At an age when most kids have fun and play on their mind, Tanmay Bakshi, 12, is busy developing apps. Tanamy who is being home-schooled in Ontario, Canada is the world’s youngest app developer and has been programming since he was just five. Recently Tanmay addressed 10,000 developers in Bengaluru, India at IBM’s Developer Connect 2016 demoing his recent creation ‘AskTanmay’.
On the lighter side, Tanmay loves to play table tennis and coding is like a fun activity for the 12 year old genius. Well let’s hear it all from the horse’s mouth. So Analytics India Magazine (AIM) interviewed the whiz himself and here’s what Tanmay had to say.
AIM: Tell us something about your journey of being one of the youngest app developer in the world.
Tanmay: My journey of being one of the youngest app developers began when I was 5 years old. At this age, like most other kids, I did not have much to do. I used to see my dad programming, and I was intrigued by a computer’s power to display something on screen, or even add 2 numbers.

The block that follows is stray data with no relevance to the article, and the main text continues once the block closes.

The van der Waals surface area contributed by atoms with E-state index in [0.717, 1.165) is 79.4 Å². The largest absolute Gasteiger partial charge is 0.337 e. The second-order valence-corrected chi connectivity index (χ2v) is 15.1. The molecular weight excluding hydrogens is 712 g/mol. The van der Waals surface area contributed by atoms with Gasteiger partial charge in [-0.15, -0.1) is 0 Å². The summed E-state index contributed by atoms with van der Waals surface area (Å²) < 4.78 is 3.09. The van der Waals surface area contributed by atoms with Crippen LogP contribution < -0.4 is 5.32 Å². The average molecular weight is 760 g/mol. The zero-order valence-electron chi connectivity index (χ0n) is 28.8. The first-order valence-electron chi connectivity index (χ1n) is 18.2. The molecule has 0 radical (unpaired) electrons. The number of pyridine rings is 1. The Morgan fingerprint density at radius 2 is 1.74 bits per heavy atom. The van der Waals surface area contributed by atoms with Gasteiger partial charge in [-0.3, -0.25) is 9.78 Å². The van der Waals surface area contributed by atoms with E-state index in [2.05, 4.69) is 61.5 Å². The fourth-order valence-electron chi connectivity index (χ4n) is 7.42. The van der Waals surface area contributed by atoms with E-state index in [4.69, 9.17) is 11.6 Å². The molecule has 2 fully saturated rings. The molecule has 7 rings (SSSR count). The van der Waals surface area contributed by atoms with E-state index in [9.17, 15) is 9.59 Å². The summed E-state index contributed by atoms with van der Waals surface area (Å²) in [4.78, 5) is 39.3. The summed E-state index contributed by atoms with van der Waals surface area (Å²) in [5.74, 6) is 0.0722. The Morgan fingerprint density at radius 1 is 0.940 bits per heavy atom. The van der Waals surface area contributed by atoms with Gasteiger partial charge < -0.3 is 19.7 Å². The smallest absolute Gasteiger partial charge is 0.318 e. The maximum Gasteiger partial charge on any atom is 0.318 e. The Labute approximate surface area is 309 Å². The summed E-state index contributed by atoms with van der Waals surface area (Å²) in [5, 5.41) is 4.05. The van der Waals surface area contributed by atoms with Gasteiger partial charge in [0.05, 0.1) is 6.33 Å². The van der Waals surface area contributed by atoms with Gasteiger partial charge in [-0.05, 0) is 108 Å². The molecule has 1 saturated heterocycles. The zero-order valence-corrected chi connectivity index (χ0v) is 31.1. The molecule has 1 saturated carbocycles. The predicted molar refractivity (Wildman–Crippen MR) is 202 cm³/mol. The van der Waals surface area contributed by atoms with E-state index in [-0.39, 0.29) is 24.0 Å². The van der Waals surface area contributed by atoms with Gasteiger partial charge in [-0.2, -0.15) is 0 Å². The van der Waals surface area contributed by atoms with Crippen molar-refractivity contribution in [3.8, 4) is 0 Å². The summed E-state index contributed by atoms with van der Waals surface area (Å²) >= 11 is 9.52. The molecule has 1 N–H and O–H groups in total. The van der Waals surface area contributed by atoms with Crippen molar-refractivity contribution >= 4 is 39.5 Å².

My dad introduced me to a little bit of Batch and FoxPro programming, and after that, I started using the internet as a learning resource; I learned more languages like C/C++/Objective-C and VB, and when I was 9 years old, my first iOS App, tTables, was accepted into the iOS App Store. Also, nowadays, I like to program in languages like Swift, Java and Python. In fact, I’ve also authored a book called “Hello, Swift! – iOS App Programming for Kids and Other Beginners”; the early release is currently available here: https://www.manning.com/books/hello-swift In fact, I truly wish to get my book signed by Amitabh Bachchan.
AIM: Would you like to share something about Watson?
Tanmay: IBM Watson is an amazing set of powerful APIs that allows developers to create cognitive-fueled applications, with ease. I found out about IBM Watson a few months ago, when I stumbled upon a documentary about it; it truly fascinated me as to how a computer was able to play Jeopardy and win against the 2 best human competitors.